The National Incident Command System (ICS) is a management system designed to enable effective and efficient incident management by integrating a combination of facilities, equipment standards and an incident management organization with five functional areas (command, operations, planning, logistics and finance & administration) for management of all major incidents.
ICS was developed over 30 years ago in the aftermath of catastrophic wildfires in California. Numerous agencies responded to the fires with little coordination or communication. As a result, Congress directed the U.S. Forest Service to improve the effectiveness of interagency coordination. By mid-1970s, the U.S. Forest Service and several California agencies developed and field tested the Incident Command System (ICS). By 1981, ICS was used widely in Southern California in response to fire and nonfire incidents. In March 2004, ICS was included as a mandate in the National Incident Management System (NIMS).
On February 28th, 2003 President George W. Bush issued DHS Presidential Directive 5 which requires a single comprehensive national incident management system. NIMS requires that all responses to domestic incidents utilize a common management structure, the Incident Command System. ICS represents organizational "best practices" and has become the standard for incident management across the country. Understanding ICS helps build the cultural bridge between schools and emergency response agencies. It helps get everyone on the same page, speaking the same language.
The ICS's mission can be best understood in terms of three vital tasks:
Communication and Intelligence: The ICS must be able to effectively communicate and receive information. It is critical to inform everyone involved at the ICS about an event. It is equally important to undertake intelligence gathering to manage an incident and to provide notification to crisis managers, employees, governments and the public.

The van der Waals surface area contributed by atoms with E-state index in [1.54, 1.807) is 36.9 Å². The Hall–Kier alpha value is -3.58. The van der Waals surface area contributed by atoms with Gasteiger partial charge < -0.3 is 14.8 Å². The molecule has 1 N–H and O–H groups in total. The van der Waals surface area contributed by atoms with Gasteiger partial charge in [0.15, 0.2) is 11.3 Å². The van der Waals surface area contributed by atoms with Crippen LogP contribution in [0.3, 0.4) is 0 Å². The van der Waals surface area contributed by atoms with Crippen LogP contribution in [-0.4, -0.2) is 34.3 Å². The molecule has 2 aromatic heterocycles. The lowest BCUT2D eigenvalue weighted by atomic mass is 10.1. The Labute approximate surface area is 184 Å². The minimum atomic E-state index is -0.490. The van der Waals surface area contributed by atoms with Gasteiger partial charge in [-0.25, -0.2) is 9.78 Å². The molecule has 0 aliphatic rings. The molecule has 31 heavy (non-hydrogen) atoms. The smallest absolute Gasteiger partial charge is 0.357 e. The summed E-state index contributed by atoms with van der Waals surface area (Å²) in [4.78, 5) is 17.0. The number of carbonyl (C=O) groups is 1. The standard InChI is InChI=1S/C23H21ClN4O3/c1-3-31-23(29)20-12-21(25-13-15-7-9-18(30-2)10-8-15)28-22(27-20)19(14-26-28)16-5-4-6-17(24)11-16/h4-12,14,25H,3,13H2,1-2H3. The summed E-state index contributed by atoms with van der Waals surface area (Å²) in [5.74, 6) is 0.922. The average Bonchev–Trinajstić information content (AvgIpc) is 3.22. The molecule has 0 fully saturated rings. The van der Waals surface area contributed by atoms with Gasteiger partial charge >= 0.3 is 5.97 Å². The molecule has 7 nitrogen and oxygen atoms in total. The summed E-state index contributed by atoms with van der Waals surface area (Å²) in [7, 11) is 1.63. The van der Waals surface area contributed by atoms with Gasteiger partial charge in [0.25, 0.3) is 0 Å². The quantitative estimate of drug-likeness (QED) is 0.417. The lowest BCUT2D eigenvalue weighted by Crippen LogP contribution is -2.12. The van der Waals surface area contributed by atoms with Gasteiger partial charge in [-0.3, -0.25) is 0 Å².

Command and Control: The ICS must provide the command and control functions necessary to put multiple response and recovery plans into action triggering them as needed, providing the structure required to allocating resources and personnel, and assuring effective direction of the response operations.
Coordination and Documentation: The ICS must create a mechanism to coordinate all of the steps taken to respond to an event and document those actions to protect employees and infrastructure as well as demonstrate adherence to "best practices" by documenting all information received and steps taken.
Schools should conduct an assessment to identify all potential hazards that they could face, including both natural events and man-made events. The assessment should include a review of fights, crimes, and other disciplinary events that have occurred on or around school property.
This will help ensure that resources are properly deployed to areas of the school where they are most needed.
School officials should take steps to reduce the likelihood that people or property will be harmed when disaster strikes. For example, if a school is located in a flood zone, officials can ensure that valuable material is kept from low-lying areas.
School administrators should consider the location of special student or staff populations, such as those who have disabilities, to ensure that they are not situated near potentially dangerous or inaccessible areas of the school building.
Safety planning efforts should involve the school custodian or maintenance director. Typically this person has the "full run" of the building and can provide valuable insight into changes that could be made to the school's physical structure to make it safer.